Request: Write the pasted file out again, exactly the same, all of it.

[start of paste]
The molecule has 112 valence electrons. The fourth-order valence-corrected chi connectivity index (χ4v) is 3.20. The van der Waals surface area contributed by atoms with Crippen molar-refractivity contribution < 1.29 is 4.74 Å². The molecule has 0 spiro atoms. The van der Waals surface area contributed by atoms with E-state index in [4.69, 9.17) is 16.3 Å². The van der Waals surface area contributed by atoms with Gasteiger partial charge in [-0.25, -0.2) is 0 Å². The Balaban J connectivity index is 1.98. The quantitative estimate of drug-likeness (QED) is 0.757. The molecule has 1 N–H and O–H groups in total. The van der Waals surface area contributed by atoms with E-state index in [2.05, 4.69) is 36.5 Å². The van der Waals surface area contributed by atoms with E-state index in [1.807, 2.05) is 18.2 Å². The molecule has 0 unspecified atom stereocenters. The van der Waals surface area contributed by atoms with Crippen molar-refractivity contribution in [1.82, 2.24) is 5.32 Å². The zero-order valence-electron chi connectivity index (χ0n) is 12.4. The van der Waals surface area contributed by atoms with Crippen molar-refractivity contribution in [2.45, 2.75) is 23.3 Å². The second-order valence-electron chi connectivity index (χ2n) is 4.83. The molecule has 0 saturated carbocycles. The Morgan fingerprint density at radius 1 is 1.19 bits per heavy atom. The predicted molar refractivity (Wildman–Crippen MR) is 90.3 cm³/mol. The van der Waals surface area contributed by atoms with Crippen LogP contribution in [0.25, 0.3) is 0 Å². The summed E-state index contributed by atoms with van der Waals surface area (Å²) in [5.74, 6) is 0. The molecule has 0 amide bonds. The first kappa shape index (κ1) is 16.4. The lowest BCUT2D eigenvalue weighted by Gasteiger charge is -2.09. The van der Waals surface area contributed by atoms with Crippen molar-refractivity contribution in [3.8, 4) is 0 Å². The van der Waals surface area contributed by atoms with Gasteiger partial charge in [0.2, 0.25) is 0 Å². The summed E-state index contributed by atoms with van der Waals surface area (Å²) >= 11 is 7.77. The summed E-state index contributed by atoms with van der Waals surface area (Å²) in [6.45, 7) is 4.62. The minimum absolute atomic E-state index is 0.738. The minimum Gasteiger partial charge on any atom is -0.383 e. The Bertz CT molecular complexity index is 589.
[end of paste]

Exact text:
The molecule has 112 valence electrons. The fourth-order valence-corrected chi connectivity index (χ4v) is 3.20. The van der Waals surface area contributed by atoms with Crippen molar-refractivity contribution < 1.29 is 4.74 Å². The molecule has 0 spiro atoms. The van der Waals surface area contributed by atoms with E-state index in [4.69, 9.17) is 16.3 Å². The van der Waals surface area contributed by atoms with Gasteiger partial charge in [-0.25, -0.2) is 0 Å². The Balaban J connectivity index is 1.98. The quantitative estimate of drug-likeness (QED) is 0.757. The molecule has 1 N–H and O–H groups in total. The van der Waals surface area contributed by atoms with E-state index in [2.05, 4.69) is 36.5 Å². The van der Waals surface area contributed by atoms with E-state index in [1.807, 2.05) is 18.2 Å². The molecule has 0 unspecified atom stereocenters. The van der Waals surface area contributed by atoms with Crippen molar-refractivity contribution in [1.82, 2.24) is 5.32 Å². The zero-order valence-electron chi connectivity index (χ0n) is 12.4. The van der Waals surface area contributed by atoms with Crippen molar-refractivity contribution in [2.45, 2.75) is 23.3 Å². The second-order valence-electron chi connectivity index (χ2n) is 4.83. The molecule has 0 saturated carbocycles. The Morgan fingerprint density at radius 1 is 1.19 bits per heavy atom. The predicted molar refractivity (Wildman–Crippen MR) is 90.3 cm³/mol. The van der Waals surface area contributed by atoms with Crippen LogP contribution in [0.25, 0.3) is 0 Å². The summed E-state index contributed by atoms with van der Waals surface area (Å²) in [5.74, 6) is 0. The molecule has 0 amide bonds. The first kappa shape index (κ1) is 16.4. The lowest BCUT2D eigenvalue weighted by Gasteiger charge is -2.09. The van der Waals surface area contributed by atoms with Crippen molar-refractivity contribution in [3.8, 4) is 0 Å². The van der Waals surface area contributed by atoms with Gasteiger partial charge in [0.2, 0.25) is 0 Å². The summed E-state index contributed by atoms with van der Waals surface area (Å²) >= 11 is 7.77. The summed E-state index contributed by atoms with van der Waals surface area (Å²) in [6.45, 7) is 4.62. The minimum absolute atomic E-state index is 0.738. The minimum Gasteiger partial charge on any atom is -0.383 e. The Bertz CT molecular complexity index is 589.